US Treasury asks big banks if they should buy back bonds

Oct 14 (Reuters) – The U.S. Treasury Department is asking primary traders of U.S. Treasuries whether the government should buy back some of its bonds to improve liquidity in the $24 trillion market.

Liquidity in the world’s largest bond market has deteriorated this year in part due to rising volatility as the Federal Reserve rapidly raises interest rates to bring down inflation.

The central bank, which had been buying government bonds during the COVID-19 pandemic to stimulate the economy, is now also shrinking the size of its balance sheet by letting its bonds mature without buying more, a move investors fear that it will exacerbate price fluctuations.

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The treasury bill market has grown from $5 trillion in 2007 to $17 trillion at the start of 2020, as banks face more regulatory constraints that they say complicate intermediary transactions.

The Treasury is asking dealers about the details of how buybacks might work “to better assess the merits and limitations of implementing a buyback program.”

These include the amount one would have to buy into so-called off-run Treasury bonds, which are older and less liquid issues, in order to “significantly” improve the liquidity of such securities.

The Treasury also questions whether the reduced volatility of Treasury bill issuance as a result of redemptions made for cash and maturity management purposes could be a “significant benefit to the Treasury or investors.”

He further questions the costs and benefits of financing buybacks of older debt with an increase in the issuance of so-called runaway securities, which are the most liquid and common issuances.

“Treasury recognizes the drop in liquidity and hears what the street is saying,” said Calvin Norris, portfolio manager and US rates strategist at Aegon Asset Management. “I think they are studying whether some of these measures could help improve the situation.”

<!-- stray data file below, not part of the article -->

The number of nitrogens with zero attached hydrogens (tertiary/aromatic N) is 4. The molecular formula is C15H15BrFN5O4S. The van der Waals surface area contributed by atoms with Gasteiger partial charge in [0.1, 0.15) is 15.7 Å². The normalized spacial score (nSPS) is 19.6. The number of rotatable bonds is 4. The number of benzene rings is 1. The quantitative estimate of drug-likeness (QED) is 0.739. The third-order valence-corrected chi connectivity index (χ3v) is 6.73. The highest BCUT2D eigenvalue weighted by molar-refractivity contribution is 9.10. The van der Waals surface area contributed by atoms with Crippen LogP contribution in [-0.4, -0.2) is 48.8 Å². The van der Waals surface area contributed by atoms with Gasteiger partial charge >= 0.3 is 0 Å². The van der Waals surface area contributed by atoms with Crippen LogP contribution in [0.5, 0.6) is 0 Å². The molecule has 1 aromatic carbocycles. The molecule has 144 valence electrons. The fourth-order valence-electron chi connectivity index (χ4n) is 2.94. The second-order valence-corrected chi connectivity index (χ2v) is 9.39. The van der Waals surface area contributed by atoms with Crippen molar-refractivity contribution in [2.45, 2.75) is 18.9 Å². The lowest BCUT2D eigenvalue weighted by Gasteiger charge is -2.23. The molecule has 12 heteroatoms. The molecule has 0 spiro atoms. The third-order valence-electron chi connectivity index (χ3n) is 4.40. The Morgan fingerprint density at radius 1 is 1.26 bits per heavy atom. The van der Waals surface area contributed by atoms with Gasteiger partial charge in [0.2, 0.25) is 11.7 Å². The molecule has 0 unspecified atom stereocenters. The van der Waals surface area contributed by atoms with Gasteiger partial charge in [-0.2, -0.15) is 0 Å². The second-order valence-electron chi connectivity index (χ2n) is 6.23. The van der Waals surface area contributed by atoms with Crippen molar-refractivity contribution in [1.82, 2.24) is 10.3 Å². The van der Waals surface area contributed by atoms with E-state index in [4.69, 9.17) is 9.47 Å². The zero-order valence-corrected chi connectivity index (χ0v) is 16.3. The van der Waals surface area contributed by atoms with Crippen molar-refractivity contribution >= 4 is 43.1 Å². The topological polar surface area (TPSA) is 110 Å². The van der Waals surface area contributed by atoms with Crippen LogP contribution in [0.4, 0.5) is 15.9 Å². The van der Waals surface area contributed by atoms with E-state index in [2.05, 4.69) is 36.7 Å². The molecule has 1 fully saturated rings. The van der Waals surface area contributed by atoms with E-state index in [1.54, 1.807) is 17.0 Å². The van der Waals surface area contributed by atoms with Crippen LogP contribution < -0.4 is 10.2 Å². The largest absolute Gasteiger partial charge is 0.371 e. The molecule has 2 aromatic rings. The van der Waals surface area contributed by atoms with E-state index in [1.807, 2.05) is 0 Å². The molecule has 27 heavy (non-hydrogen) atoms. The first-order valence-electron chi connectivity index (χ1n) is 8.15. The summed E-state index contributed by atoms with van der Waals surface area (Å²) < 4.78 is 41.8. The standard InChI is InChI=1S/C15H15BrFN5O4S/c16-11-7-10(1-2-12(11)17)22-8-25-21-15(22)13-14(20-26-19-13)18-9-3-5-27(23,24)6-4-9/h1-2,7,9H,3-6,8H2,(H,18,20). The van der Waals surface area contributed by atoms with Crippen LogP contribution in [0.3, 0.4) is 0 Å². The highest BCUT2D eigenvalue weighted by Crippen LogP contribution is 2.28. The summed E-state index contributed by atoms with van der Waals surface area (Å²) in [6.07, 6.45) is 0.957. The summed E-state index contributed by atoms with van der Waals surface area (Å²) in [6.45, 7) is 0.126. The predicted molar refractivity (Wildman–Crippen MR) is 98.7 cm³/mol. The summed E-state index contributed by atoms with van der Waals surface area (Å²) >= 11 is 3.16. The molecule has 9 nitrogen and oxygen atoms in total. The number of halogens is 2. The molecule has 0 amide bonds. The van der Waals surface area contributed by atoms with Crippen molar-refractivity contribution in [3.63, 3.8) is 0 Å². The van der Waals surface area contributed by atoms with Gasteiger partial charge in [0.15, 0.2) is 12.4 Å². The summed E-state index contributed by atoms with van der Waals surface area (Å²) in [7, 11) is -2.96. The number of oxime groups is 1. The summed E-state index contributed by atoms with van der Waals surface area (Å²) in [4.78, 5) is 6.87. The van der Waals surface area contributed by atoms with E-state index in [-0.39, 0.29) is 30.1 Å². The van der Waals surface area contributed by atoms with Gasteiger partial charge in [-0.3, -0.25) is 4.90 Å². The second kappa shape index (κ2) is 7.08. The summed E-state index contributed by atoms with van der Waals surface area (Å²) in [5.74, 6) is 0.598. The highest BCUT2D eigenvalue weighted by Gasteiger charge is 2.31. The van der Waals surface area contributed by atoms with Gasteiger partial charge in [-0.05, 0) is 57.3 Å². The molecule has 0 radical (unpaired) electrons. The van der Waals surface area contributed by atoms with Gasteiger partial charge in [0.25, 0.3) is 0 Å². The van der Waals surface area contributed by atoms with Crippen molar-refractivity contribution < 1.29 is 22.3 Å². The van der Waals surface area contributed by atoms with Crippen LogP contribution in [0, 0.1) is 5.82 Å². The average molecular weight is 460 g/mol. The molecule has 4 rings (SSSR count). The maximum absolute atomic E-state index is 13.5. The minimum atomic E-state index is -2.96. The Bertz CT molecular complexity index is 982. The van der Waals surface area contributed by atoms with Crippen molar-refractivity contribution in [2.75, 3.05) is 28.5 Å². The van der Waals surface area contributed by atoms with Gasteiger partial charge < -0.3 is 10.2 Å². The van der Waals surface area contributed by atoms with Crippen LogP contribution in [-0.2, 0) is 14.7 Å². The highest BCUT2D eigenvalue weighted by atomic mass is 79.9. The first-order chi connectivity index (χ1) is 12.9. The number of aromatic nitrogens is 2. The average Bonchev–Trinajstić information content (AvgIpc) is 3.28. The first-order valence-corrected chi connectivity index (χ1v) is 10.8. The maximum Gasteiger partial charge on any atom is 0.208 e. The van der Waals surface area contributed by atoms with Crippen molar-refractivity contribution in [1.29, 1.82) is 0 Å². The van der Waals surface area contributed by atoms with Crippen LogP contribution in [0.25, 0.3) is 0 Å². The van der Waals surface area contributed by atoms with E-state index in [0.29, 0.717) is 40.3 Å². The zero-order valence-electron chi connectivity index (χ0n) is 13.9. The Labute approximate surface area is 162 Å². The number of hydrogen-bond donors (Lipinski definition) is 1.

He said buying off-run treasury bills could potentially increase the liquidity of outstanding issues and the buy-back mechanisms could help contain price swings in treasury bills, which are short-term securities.

However, when it comes to longer-dated government bonds, investors have noted that a major constraint on liquidity is the result of a rule introduced by the Federal Reserve following the 2008 financial crisis that forces dealers to hold capital against treasury bills, limiting their ability to take risks, especially in times of high volatility.

“The underlying cause of the lack of liquidity is that the banks – due to the capping of their additional leverage ratios – do not have the capacity to accept more Treasury bills. I consider this to be the most important problem right now,” Norris said.

In April 2020, the Fed temporarily excluded treasury bills and central bank deposits from the additional leverage ratio, a measure of capital adequacy, as an excess of bank deposits and treasury bonds increased the banks’ capital requirements on what are considered safe assets. But he let that exclusion expire, and the big banks had to go back to holding an extra layer of loss-absorbing capital against Treasuries and central bank deposits.

The Advisory Committee on Treasury Borrowing, a group of banks and investors that advise the government on its financing, said Treasury buybacks could improve market liquidity and smooth fluctuations in Treasury bill issuance and cash balances.

He added, however, that the need to fund buybacks through increased issuance of new securities could increase yields and run counter to the Treasury’s predictable debt management strategy if buybacks were too variable in size. or calendar.

The Treasury asks the questions as part of its regular dealer survey before each of its quarterly reimbursement announcements.

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Reporting by Karen Brettell and Davide Barbuscia; Editing by Chizu Nomiyama and Chris Reese

Our standards: The Thomson Reuters Trust Principles.


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